There is no failure. Only redirection.

Even the lack of feedback *is* feedback. You’re getting the instruction from the Audience/Market/Life to try something else.

Next time you earnestly pursue a project, and still “fail”, I hope you remember this:

There is no failure, only redirection.

Life is redirecting you towards another idea, another method, another experiment.

A higher purpose than “getting results” is your own learning and experience, your own growth in wisdom, lightheartedness, courage.

One person that “failed” many times was Thomas Edison. He said this in one of his interviews:

“I speak without exaggeration when I say that I have constructed 3,000 different theories in connection with the electric light, each one of them reasonable and apparently to be true. Yet only in two cases did my experiments prove the truth of my theory.”

And when he was working diligently on creating a new storage battery (which ultimately created more of his wealth than the light bulb) his colleague recounted this:

“I learned that Edison had thus made over 9,000 experiments in trying to devise this new type of storage battery, but had not produced a single thing that promised to solve the question. In view of this immense amount of thought and labor, my sympathy got the better of my judgment, and I said: ‘Isn’t it a shame that with the tremendous amount of work you have done you haven’t been able to get any results?’ Edison turned on me like a flash, and with a smile replied: ‘Results! Why, man, I have gotten a lot of results! I know several thousand things that won’t work.’”

Remember Edison’s curiosity and persistence.

Work diligently and see no failure at all, but only redirection.

“All life is an experiment. The more experiments you make the better.”

— Ralph Waldo Emerson

Let’s apply this to entrepreneurship.

One of the painful aspects of marketing something is when you get zero feedback from your audience. You put something out there and… silence. You don’t receive praise about what went well, nor suggestions about how you should improve.

Here’s the truth: Lack of feedback *is* feedback. You are subtly being asked by the market to try something different… To make another experiment.

When you finally do offer something they want, they will certainly respond!

Therefore, stay in the experimentation mindset.

Things to test in your business/marketing:


It may well be that your offering would be very welcome during certain times of the year, while in other times, your audience is thinking about other areas of life and your offering will fall flat. For example, when I was launching big business programs a few years ago, I discovered — the hard way — that July/August were the worst months for me to make such an offer. Many in my audience are on vacation or otherwise not thinking about building their business at that time.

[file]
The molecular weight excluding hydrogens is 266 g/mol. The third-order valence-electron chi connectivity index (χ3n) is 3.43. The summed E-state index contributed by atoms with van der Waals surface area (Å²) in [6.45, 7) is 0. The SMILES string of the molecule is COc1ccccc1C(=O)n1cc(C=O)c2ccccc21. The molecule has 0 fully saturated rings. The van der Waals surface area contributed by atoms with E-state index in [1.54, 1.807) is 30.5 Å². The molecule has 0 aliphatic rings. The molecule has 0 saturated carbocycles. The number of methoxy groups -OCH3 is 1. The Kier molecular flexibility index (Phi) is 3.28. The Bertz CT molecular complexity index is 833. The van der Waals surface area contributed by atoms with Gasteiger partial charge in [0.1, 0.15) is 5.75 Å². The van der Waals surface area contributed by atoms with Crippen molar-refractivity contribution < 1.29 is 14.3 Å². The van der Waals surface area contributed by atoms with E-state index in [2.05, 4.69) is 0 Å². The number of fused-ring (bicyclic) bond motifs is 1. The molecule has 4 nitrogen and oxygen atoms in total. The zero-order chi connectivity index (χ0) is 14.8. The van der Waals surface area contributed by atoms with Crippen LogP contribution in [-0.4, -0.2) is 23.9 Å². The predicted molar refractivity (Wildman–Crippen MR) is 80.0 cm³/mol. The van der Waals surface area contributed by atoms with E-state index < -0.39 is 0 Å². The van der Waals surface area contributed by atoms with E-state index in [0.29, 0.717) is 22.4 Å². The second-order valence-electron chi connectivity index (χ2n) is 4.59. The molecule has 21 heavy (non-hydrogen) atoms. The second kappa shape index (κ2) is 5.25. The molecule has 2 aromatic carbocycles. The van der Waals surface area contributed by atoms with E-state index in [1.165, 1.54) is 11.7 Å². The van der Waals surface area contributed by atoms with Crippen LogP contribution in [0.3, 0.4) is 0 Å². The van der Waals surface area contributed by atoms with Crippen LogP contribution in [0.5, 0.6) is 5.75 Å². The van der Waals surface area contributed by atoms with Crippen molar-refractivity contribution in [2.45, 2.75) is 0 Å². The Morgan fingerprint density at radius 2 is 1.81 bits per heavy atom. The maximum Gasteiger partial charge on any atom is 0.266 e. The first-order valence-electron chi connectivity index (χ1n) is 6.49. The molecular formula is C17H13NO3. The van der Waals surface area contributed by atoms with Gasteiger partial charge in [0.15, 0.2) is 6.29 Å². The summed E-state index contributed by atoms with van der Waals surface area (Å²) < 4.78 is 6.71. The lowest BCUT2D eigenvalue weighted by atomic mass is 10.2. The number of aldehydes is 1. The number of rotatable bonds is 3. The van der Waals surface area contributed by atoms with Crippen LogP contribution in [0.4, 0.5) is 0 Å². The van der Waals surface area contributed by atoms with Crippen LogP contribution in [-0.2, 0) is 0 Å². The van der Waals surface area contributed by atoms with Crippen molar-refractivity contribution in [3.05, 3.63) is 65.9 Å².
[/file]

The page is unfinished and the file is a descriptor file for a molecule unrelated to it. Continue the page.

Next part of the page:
What format (1–1, group, event, subscription, book, product, software, etc.) is your offering, and at what price? Your audience may be habituated to buying certain formats at certain prices, and will hesitate when they see a format or price they’re not used to. Talk with your fans about what they have recently bought, what they considered buying but didn’t (and why), and use that learning to modify your offerings. I have an online training about doing these “Fan Interviews” — how to reach out, how to conduct, how to analyze. If interested, take my Resonant Marketing Training.

Improve the following, and your experiments will get better:


I’ve written about The 3 Stages of Content: (1) casual/exploratory, (2) repurposing what is working, (3) integrate and monetize. As you keep working through these stages, you will get clearer and clearer about what kinds of problems your audience wants you to solve, or goals they’d love your help to reach, or experiences they prefer you to provide. This makes a huge difference in knowing what offering you should be creating, and how to message that offering. Clarity comes through content.


Keep growing your audience of true fans, over time, by using authentic content marketing (being yourself, being relevant, being consistent.) The more you grow the quantity of your audience, as well as the quality of their relationship with you, the easier it will be to ask them for feedback, and to experiment with different offerings. When something works, you’ll have more ambassadors who are eager to spread the word!


What makes you credible to provide your service/product? The more you do your work and gather client case studies, and then talk about them in your content, the more credibility you have with your audience… and the more confidence you have in your marketing.

Remember that Edison had to try thousands of times to find the solution that really worked — and he has positively impacted billions of lives. Look at all of your content, campaigns, launches, all of your marketing as little experiments. Keep working on these factors I’ve listed above.

Learn a little something from each experiment, to make the next one better, or at least different.

Ultimately what is more important than the “results” in your business is your own learning, experience, and personal growth.

Persist in your experimentations.

Authentic Business Coach & Author of 4 Books including "Authentic Content Marketing" and "Joyful Productivity"

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